More than 100 businesses around the world are using the Poverty Stoplight
Apr 30, 2018
Since 2013, the Poverty Stoplight has broadened its horizons and has positioned itself in a new scenario; it has suited up and prepared its resume to enter the business world, due to the potential that companies have in society and the experts that report that "social and economic wellbeing depends mainly on companies." Data from the Global Justice Now Foundation shows that in 2016, among the 100 largest entities in the world, 69 were businesses. The role of the government in creating a society that fosters the development of human potential, is now becoming the role of enterprises. The latter must take the lead and commit to being more responsible with their workforce if we are to live in a sustainable and balanced world. Additionally, their directors must embrace the fact that the well-being of their labor force actually brings benefits to their businesses, in that they would be able to provide their full potential to grow and innovate.
Signing of agreement with the Paraguayan Labor Ministry.
The Poverty Stoplight tool provides a practical solution to businesses that allows companies to identify the most urgent and important needs of their workers. The data gathered provides a diagnostic of the workers and their level of poverty, classified in 3 colors and in 50 indicators. Watch this video of how the Poverty Stoplight is working with businesses!
**"Information is power and what is not measured cannot be managed". **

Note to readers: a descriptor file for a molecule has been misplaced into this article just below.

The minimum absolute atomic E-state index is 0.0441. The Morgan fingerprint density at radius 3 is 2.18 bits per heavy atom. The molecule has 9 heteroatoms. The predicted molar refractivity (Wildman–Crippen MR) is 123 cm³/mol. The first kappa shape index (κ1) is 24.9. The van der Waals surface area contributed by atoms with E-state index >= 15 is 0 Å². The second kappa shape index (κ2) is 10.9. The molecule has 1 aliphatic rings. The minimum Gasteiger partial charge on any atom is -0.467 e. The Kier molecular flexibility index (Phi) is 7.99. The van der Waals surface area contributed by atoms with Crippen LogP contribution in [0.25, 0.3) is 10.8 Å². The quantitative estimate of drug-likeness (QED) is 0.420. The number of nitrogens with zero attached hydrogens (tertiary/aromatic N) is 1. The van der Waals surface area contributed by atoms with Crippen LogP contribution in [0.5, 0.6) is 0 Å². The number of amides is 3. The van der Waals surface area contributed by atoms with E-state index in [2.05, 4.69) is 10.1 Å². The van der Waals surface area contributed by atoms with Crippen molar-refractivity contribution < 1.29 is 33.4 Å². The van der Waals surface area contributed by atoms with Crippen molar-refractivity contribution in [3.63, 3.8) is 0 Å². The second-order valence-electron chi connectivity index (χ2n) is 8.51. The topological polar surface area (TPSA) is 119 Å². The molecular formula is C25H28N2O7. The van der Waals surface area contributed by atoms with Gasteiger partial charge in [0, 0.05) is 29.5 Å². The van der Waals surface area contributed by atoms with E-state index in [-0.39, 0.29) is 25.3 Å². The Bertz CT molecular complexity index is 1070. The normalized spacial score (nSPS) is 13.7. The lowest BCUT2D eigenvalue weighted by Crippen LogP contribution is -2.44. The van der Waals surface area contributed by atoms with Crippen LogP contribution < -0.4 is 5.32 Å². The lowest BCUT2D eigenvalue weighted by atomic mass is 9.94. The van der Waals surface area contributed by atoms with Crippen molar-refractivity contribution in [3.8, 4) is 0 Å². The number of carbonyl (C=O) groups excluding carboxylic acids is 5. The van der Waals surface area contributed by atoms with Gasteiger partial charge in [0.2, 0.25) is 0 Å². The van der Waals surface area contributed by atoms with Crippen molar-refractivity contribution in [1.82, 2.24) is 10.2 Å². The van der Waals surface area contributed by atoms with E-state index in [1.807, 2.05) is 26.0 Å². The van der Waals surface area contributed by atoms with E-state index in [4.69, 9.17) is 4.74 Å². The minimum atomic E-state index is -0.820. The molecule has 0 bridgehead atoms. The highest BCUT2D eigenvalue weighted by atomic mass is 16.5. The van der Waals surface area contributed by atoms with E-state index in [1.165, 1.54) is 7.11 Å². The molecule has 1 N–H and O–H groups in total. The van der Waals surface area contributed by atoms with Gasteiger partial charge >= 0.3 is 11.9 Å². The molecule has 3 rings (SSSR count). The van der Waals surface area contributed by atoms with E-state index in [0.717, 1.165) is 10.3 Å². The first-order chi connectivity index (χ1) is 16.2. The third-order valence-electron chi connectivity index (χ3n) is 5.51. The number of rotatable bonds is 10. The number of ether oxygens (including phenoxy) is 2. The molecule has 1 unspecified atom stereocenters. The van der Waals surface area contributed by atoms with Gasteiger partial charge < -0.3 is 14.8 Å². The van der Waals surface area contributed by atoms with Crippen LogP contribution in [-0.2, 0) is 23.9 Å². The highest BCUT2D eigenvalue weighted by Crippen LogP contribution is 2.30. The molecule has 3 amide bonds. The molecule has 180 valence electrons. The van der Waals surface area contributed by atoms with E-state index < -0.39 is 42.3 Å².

Poverty Stoplight allows for simplified strategic decision making and permits corporate social responsibility initiative to become more effective. Years of experience were necessary to enhance the methodology and nowadays, it can be said with pride and excitement, that more than 100 businesses in Paraguay have utilized the Poverty Stoplight, benefitting more than 18,000 employees. In the past five years, the amount of green indicators has been increased by 5% and the amount of reds and yellows has decreased by 3 % and 2%.
Enterprises using the Poverty Stoplight has become global. The Poverty Stoplight in South Africa has been working with companies such as supermarkets, who use the survey with their staff, for the last couple of years. The Social Union of Mexican Entrepreneurs (USEM in Spanish), a Poverty Stoplight Hub in Mexico, has facilitated more than 2,300 surveys to workers of different businesses, including Gentera, an institution working for financial inclusion. Moreover, last year an alliance with Geco, an organization that supports business managements and innovation, was established. Geco, the Poverty Stoplight Hub in Chile, will continue to expand the benefits of the Stoplight to different businesses in that country.
Signing of agreement with the company Perfecta Automotores.
Reaching 100 businesses in Paraguay is a milestone. A point in time that brings the opportunity to look to the future, but also to the past, when people had to fight for a piece of land. It was the imagination of man and the strength of the machine that enabled to experience economic growth. Unfortunately, the production model that brought so many benefits to society, has created throughout history.
According to Oxfam, the 8 richest people in the world have the same amount of wealth than half of the world's population. And the gap continues to grow: since 2010, the same report mentioned that there is a 13% annual growth in fortune of the extremely wealthy while ordinary worker’s only grow by 2%. For the data that has been collected from businesses in Paraguay, one can see how 80% of participants don’t have a savings culture, 70% don’t have a budget, 35% don’t have a low self-stem, 20% are poor and 5% are extremely poor. These numbers can be intimidating, however, they allow analysts to look forward with clarity and objectivity. Now it is up to us to the business sector to take advantage of the resources they have available and determine the actions to take in order to face this reality head-on. Poverty Stoplight moves people towards green. A green of hope, where companies are a source of life and there is a sustainable cohesion between the production of capital and global well-being.